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Stanford Scientists Observe Birds to Refine How Robots Touchdown

Stanford Scientists Observe Birds to Refine How Robots Touchdown

Birds are capable of perching on a wide range of surfaces, thick or thin, slick or rough. But will they be able to find stable footing if a branch is covered in Teflon? Keen to build better robots, Stanford researchers found out.

In order to better understand the versatile gripping abilities of birds, researchers at Stanford taught parrotlets—like this bird, Gary—to fly to perches made of different materials, including natural woods, foam, and Teflon. (Image credit: Kurt Hickman)

Under the vigilant eyes of five high-speed cameras, a small, pale-blue bird named Gary is waiting for the signal to fly. Diana Chin, a graduate student at Stanford University and Gary’s trainer, points to a perch about 20 inches away. The catch here is that the perch is shielded in Teflon, making it apparently impossible to firmly grasp.

Gary’s successful landing on the Teflon—and on other perches of different materials—is offering scientists insight into how they might build machines that touchdown like a bird.

“Modern aerial robots usually need either a runway or a flat surface for easy takeoff and landing. For a bird, almost everywhere is a potential landing spot, even in cities,” said Chin, who is part of the lab of David Lentink, assistant professor of mechanical engineering. “We really wanted to understand how they accomplish that and the dynamics and forces that are involved.”

Even the most advanced robots do not come anywhere close to the grasping ability of animals when handling objects of varying sizes, shapes, and textures. So, the scientists collected data about how Gary and two other birds touchdown on various kinds of surfaces, including a range of natural and artificial perches covered in sandpaper, foam, and Teflon.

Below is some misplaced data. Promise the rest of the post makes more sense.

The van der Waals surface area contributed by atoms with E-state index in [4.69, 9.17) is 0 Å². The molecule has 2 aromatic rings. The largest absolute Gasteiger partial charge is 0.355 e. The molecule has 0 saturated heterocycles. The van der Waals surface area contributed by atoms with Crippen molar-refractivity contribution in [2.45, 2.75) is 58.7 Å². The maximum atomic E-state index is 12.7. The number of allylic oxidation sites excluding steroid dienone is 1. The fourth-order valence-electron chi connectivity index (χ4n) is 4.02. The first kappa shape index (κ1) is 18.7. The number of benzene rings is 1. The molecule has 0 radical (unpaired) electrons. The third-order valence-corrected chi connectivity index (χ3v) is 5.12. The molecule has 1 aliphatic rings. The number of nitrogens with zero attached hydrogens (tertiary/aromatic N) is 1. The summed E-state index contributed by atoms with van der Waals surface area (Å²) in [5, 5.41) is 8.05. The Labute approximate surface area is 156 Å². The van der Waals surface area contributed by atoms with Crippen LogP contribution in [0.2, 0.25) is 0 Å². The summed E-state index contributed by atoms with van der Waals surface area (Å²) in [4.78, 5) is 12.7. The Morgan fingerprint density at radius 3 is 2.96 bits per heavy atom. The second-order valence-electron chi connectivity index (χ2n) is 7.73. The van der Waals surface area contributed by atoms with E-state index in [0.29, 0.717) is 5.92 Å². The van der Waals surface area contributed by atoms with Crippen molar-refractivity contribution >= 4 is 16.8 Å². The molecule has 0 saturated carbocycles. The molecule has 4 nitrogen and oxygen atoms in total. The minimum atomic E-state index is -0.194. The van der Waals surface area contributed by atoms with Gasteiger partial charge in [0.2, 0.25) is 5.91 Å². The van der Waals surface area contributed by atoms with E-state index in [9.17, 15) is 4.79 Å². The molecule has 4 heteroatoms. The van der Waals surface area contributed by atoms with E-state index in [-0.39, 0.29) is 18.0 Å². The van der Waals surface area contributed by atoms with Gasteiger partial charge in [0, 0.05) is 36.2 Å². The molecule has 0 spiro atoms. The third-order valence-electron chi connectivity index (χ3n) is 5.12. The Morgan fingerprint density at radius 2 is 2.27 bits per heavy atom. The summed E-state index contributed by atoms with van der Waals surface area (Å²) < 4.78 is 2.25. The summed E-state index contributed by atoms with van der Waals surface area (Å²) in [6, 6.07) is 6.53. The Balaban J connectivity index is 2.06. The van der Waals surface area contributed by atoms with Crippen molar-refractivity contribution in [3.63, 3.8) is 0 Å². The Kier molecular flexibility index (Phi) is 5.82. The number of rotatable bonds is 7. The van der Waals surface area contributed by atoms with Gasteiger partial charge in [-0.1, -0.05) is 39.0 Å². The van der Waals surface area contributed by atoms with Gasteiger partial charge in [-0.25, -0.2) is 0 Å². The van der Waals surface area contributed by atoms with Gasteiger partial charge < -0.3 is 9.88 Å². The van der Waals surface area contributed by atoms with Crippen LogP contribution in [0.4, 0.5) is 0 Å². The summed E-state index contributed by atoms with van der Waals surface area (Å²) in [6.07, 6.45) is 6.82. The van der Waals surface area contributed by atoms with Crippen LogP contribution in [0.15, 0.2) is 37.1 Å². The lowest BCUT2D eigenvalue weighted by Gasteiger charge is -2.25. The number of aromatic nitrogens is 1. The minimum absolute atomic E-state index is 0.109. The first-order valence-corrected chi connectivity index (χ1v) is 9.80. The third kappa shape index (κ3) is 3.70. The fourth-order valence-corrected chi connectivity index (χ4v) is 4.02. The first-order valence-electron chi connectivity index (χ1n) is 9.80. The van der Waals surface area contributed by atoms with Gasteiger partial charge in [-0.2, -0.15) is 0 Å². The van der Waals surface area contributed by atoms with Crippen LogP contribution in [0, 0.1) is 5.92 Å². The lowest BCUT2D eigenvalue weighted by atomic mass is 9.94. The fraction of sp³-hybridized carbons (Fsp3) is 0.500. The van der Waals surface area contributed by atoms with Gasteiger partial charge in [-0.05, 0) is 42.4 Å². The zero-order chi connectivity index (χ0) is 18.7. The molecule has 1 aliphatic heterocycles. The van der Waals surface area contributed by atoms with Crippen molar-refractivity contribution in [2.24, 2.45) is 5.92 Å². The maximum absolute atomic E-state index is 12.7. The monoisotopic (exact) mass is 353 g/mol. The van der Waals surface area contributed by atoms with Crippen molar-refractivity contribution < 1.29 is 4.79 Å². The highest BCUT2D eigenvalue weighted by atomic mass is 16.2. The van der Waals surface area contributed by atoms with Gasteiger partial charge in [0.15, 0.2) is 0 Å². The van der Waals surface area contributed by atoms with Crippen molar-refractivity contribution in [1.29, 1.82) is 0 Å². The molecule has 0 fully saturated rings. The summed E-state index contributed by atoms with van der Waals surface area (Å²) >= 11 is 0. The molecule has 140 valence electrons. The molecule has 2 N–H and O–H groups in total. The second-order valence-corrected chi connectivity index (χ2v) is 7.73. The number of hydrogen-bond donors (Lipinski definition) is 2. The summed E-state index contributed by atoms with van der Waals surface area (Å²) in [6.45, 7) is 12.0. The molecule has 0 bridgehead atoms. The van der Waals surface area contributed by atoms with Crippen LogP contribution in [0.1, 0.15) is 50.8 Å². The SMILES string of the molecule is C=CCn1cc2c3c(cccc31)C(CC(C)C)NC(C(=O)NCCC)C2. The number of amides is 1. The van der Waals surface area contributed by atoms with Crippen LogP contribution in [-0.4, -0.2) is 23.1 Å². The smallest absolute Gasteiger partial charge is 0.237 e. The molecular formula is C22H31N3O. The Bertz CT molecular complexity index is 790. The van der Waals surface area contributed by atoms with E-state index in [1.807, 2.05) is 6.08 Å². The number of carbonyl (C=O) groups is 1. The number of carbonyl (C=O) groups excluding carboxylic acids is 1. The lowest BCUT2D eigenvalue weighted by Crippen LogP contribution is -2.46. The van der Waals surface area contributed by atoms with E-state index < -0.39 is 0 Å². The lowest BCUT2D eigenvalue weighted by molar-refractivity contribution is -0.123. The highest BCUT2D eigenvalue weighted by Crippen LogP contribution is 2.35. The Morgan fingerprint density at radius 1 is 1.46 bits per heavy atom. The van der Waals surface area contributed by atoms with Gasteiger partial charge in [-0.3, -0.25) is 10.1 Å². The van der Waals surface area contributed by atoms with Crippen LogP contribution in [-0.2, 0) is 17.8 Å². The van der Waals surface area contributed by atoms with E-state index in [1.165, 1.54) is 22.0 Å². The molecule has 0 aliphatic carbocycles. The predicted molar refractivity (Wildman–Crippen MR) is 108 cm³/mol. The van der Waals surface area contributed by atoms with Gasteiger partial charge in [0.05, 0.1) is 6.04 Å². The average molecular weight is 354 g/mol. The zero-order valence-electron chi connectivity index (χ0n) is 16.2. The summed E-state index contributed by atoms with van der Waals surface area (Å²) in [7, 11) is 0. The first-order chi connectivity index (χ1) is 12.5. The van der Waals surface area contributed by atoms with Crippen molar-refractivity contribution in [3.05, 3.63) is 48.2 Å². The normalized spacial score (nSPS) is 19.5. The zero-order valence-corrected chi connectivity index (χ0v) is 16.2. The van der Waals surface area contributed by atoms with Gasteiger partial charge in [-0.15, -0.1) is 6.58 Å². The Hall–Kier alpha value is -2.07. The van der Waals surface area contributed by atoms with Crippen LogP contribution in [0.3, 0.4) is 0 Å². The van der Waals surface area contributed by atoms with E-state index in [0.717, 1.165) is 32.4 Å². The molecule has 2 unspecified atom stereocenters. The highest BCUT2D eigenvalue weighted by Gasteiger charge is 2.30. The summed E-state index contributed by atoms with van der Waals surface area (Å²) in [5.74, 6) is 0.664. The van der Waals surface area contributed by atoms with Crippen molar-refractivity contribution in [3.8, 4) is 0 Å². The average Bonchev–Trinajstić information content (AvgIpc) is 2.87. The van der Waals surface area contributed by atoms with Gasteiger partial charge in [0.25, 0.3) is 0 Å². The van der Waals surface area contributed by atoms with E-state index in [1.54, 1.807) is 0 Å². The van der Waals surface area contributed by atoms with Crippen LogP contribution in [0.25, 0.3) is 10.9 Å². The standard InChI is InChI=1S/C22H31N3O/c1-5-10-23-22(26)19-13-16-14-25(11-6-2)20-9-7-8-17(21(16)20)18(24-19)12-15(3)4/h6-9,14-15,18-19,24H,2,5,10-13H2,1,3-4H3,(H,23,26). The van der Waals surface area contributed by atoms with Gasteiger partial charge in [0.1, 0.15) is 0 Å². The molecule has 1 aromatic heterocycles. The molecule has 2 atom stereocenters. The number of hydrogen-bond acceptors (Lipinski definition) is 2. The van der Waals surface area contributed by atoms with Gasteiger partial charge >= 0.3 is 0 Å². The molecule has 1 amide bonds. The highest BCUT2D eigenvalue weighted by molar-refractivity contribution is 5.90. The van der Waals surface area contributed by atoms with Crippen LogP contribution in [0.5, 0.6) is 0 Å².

“This is not unlike asking an Olympic gymnast to land on Teflon-covered high bars without chalking their hands,” said Lentink, who is senior author of the paper. Yet, the parrotlets made what appears nearly impossible for a human look easy.

The team’s study, published August 6th in eLife, also contained thorough studies of the friction produced by the birds’ feet and claws. From this work, the scientists learned that the secret to the parrotlet’s perching adaptability is in the grip.

“When we look at a person running, a squirrel jumping or a bird flying, it is clear that we have a long way to go before our technology can reach the complex potential of these animals, both in terms of efficiency and controlled athleticism,” said William Roderick, a graduate student in mechanical engineering in the Lentink lab and lab of Mark Cutkosky, the Fletcher Jones Chair in the School of Engineering. “Through studying natural systems that have evolved over millions of years, we can make tremendous strides toward constructing systems with unprecedented capabilities.”

(Non)sticking the landing